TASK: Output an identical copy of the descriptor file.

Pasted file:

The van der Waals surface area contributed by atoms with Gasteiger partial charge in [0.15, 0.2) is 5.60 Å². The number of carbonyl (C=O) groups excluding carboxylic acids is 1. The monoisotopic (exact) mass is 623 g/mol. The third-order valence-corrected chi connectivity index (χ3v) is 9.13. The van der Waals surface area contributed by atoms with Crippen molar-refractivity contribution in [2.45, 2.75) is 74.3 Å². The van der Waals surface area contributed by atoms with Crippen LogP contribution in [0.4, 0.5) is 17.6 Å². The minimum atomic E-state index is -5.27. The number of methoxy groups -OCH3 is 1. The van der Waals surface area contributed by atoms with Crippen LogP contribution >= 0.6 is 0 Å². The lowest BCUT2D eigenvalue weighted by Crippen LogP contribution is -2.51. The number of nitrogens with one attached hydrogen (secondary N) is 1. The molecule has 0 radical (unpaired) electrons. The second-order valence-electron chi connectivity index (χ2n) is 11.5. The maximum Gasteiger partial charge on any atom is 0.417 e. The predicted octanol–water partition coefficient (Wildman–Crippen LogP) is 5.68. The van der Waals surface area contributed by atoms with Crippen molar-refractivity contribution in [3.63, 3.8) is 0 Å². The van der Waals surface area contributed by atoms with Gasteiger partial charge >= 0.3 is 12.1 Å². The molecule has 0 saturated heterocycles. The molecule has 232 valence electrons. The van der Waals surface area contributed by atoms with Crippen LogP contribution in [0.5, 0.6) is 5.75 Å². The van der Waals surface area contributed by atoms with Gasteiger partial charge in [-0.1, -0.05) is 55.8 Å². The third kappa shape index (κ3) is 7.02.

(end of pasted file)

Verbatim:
The van der Waals surface area contributed by atoms with Gasteiger partial charge in [0.15, 0.2) is 5.60 Å². The number of carbonyl (C=O) groups excluding carboxylic acids is 1. The monoisotopic (exact) mass is 623 g/mol. The third-order valence-corrected chi connectivity index (χ3v) is 9.13. The van der Waals surface area contributed by atoms with Crippen molar-refractivity contribution in [2.45, 2.75) is 74.3 Å². The van der Waals surface area contributed by atoms with Crippen LogP contribution in [0.4, 0.5) is 17.6 Å². The minimum atomic E-state index is -5.27. The number of methoxy groups -OCH3 is 1. The van der Waals surface area contributed by atoms with Crippen LogP contribution >= 0.6 is 0 Å². The lowest BCUT2D eigenvalue weighted by Crippen LogP contribution is -2.51. The number of nitrogens with one attached hydrogen (secondary N) is 1. The molecule has 0 radical (unpaired) electrons. The second-order valence-electron chi connectivity index (χ2n) is 11.5. The maximum Gasteiger partial charge on any atom is 0.417 e. The predicted octanol–water partition coefficient (Wildman–Crippen LogP) is 5.68. The van der Waals surface area contributed by atoms with Crippen molar-refractivity contribution in [3.63, 3.8) is 0 Å². The van der Waals surface area contributed by atoms with Gasteiger partial charge >= 0.3 is 12.1 Å². The molecule has 0 saturated heterocycles. The molecule has 232 valence electrons. The van der Waals surface area contributed by atoms with Crippen LogP contribution in [0.5, 0.6) is 5.75 Å². The van der Waals surface area contributed by atoms with Gasteiger partial charge in [-0.1, -0.05) is 55.8 Å². The third kappa shape index (κ3) is 7.02.